Elimination Act, which TDCJ provided for free.
Best Set Design in a Transparency Theater Production - Atlanta Mayor Kasim Reed
“Transparency theater” is the term we use to describe an empty gesture meant to look like an agency is embracing open government, when really it’s meant to obfuscate. For example, an
agency may dump an overwhelming number of documents and put them on display for cameras. But because there are so many records, the practice actually subverts transparency by making
it extremely difficult to find the most relevant records in the haystack.
Such was the case with Atlanta Mayor Kasim Reed, who released 1.476 million documents about a corruption probe to show his office was supporting public accountability.
“The documents filled hundreds of white cardboard boxes, many stacked up waist high against walls and spread out over rows of tables in the cavernous old City Council chamber,”
reporter Leon Stafford wrote. “Reed used some of the boxes as the backdrop for his remarks, creating a six-foot wall behind him.”
FOIA papercuts Credit: J. Scott Trubey/AJC
Journalists began to dig through the documents and quickly discovered that many were blank pages or fully redacted, and in some cases the type was too small for anyone to read. AJC
reporter J. Scott Trubey’s hands became covered in papercut gore. Ultimately, the whole spectacle was a waste of trees: The records already existed in a digital format. It’s just that
a couple of hard drives on a desk don’t make for a great photo op.
Special Achievement for Analog Conversion - Former Seattle Mayor Ed Murray
Credit: Phil Mocek
In the increasingly digital age, more and more routine office communication is occurring over mobile devices. With that in mind, transparency activist Phil Mocek filed a request for text messages (and other app communications) sent or received by
now-former Seattle Mayor Ed Murray and many of his aides. The good news is the city at least partially complied. The weird news is that rather than seek the help of an IT professional
to export the text messages, some staff simply plopped a cell phone onto a photocopier. Mocek tells EFF he’s frustrated that the mayor’s office refused to search their personal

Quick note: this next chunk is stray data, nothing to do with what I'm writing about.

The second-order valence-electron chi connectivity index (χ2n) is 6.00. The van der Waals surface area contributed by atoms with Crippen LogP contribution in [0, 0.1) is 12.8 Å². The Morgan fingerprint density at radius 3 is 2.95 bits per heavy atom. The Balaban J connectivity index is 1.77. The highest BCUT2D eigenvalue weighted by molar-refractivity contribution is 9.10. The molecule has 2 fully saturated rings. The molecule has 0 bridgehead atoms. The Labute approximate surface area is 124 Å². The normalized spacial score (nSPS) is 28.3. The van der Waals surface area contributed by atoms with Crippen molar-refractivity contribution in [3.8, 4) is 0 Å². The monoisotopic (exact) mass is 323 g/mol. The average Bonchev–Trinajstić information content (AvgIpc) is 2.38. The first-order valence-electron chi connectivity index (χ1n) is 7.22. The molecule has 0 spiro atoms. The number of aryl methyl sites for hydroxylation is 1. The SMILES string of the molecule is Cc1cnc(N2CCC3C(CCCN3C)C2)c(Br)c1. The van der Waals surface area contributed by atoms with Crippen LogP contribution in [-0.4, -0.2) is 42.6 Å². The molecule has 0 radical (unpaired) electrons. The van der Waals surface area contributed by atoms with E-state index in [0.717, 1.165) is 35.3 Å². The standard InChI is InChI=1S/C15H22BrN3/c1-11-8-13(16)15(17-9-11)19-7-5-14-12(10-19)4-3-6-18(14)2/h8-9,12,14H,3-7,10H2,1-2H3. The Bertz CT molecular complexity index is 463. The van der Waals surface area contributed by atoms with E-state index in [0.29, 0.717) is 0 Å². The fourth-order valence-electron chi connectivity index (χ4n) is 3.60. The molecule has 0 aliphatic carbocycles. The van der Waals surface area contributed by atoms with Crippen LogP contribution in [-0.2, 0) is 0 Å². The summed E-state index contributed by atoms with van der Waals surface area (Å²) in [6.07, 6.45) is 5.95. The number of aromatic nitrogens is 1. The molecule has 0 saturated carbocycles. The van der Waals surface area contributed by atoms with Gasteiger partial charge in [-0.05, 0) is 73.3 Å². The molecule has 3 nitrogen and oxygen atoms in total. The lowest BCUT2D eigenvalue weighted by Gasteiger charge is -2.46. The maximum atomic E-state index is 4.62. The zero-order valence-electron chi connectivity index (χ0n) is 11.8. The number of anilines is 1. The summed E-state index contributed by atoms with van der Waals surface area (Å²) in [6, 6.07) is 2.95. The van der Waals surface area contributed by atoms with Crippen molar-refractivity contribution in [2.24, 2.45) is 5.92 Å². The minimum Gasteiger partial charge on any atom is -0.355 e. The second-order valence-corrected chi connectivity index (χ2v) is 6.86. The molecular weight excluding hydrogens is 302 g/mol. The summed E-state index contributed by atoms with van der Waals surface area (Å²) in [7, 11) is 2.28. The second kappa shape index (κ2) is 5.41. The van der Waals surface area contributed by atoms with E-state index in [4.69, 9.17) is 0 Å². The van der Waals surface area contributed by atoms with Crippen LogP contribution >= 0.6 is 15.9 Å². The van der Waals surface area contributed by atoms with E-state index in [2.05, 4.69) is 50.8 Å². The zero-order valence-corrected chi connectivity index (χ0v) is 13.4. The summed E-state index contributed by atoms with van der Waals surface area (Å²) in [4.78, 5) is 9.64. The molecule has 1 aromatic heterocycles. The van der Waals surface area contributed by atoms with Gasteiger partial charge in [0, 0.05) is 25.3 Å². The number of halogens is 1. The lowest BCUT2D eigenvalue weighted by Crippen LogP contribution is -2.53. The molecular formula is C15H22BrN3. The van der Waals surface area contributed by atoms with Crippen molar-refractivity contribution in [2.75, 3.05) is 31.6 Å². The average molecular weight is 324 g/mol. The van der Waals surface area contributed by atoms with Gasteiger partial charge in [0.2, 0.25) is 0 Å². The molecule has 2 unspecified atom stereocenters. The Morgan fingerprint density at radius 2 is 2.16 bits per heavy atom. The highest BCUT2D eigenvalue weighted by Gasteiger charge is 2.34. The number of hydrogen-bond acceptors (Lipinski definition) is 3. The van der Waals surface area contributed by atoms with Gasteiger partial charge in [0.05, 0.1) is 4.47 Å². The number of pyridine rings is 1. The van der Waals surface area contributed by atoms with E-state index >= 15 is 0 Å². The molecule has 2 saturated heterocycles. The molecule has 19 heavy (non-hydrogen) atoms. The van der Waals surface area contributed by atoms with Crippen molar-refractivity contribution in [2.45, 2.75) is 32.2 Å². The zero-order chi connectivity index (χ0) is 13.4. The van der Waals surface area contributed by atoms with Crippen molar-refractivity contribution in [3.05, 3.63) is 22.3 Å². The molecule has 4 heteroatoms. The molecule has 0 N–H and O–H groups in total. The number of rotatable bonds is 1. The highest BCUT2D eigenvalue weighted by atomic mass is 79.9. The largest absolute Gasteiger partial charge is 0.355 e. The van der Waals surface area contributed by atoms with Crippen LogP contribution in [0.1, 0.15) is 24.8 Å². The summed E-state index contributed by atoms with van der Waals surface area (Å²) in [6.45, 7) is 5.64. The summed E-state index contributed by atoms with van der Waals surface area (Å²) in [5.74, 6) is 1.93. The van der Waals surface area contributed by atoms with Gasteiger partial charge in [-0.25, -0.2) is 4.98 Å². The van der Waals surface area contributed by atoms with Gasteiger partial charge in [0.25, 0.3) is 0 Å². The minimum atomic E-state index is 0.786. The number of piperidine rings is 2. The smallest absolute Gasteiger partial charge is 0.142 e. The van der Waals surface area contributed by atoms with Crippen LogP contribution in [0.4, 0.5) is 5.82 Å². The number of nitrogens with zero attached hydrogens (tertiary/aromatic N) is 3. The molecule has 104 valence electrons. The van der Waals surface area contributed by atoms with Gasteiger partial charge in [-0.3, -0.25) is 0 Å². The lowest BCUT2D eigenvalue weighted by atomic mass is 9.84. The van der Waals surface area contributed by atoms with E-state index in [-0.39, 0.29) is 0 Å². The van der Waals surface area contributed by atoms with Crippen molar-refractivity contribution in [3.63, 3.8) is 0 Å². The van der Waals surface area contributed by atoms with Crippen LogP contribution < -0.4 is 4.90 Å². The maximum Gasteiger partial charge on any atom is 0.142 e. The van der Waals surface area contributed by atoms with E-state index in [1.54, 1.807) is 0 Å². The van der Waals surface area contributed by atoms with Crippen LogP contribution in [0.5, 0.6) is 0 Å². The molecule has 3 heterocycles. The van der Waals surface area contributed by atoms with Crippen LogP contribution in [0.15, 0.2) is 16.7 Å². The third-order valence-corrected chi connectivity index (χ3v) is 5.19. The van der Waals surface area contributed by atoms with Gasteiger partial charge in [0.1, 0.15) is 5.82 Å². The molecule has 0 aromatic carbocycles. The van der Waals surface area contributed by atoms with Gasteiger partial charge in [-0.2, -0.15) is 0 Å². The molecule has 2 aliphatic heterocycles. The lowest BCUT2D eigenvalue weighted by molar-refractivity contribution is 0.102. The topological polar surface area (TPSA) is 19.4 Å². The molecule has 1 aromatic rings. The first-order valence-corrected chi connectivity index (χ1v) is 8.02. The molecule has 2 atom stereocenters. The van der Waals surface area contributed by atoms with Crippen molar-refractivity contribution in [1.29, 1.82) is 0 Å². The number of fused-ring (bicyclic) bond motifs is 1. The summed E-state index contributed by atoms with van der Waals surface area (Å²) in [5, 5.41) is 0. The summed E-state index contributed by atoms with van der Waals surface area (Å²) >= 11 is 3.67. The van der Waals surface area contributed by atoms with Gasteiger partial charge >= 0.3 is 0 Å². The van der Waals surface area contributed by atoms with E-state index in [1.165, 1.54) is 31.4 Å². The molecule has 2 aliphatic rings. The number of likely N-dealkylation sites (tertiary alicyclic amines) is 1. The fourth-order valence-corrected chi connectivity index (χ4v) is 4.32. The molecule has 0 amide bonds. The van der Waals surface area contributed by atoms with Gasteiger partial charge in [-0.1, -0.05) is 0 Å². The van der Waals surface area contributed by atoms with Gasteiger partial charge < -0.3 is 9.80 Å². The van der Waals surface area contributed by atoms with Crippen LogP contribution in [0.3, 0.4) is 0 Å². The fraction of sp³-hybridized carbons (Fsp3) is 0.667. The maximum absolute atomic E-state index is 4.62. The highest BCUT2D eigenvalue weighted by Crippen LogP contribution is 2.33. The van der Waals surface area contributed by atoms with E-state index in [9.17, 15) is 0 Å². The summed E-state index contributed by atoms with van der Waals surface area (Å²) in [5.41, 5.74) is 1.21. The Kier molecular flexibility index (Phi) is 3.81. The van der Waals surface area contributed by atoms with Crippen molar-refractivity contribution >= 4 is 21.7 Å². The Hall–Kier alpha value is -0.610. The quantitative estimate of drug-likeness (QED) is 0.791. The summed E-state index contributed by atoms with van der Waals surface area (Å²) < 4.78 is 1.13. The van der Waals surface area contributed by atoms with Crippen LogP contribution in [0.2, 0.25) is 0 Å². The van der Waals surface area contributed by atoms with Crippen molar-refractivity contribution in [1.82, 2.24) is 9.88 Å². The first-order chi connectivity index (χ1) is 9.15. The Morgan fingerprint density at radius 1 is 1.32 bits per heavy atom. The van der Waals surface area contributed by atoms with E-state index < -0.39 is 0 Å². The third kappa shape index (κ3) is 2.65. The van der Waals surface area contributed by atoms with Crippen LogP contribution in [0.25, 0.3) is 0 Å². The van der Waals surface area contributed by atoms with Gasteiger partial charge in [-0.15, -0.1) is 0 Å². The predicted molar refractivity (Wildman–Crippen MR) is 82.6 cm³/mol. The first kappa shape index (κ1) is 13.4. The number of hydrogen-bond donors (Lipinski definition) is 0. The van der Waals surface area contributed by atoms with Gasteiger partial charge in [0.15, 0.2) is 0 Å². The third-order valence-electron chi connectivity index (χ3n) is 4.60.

devices for relevant text messages. They argued that city policy forbids using personal phones for city business—and of course, no one would violate those rules. However, we’ll
concede that thwarting transparency is probably the least of the allegations against Murray, who resigned in September 2017 amid a child sex-abuse scandal.
The Winger Award for FOIA Feet Dragging - FBI
Thirty years ago, the hair-rock band Winger released “Seventeen”—a song about young love that really hasn’t withstood the test of time. Similarly, the FBI’s claim that it
would take 17 years to produce a series of records about civil rights-era surveillance also didn’t withstand the judicial test of time.
As Politico reported, George Washington University
professor and documentary filmmaker Nina Seavey asked for records about how the FBI spied on antiwar and civil rights activists in the 1960s and 1970s. The FBI claimed they would only
process 500 pages a month, which would mean the full set of 110,000 pages wouldn’t be complete until 2034.
Just as Winger’s girlfriend’s dad disapproved in the song, so did a federal judge, writing in her opinion: “The agency's desire for administrative convenience is simply not a valid
justification for telling Professor Seavey that she must wait decades for the documents she needs to complete her work.”
The Prime Example Award – Midcoast Regional Redevelopment Authority (Maine)
When Amazon announced last year it was seeking a home for its second headquarters, municipalities around the country rushed to put together proposals to lure the tech giant to their
region. Knowing that in Seattle Amazon left a substantial footprint on a community (particularly around housing), transparency organizations like MuckRock and the Lucy Parsons Labs
followed up with records requests for these cities’ sales pitches.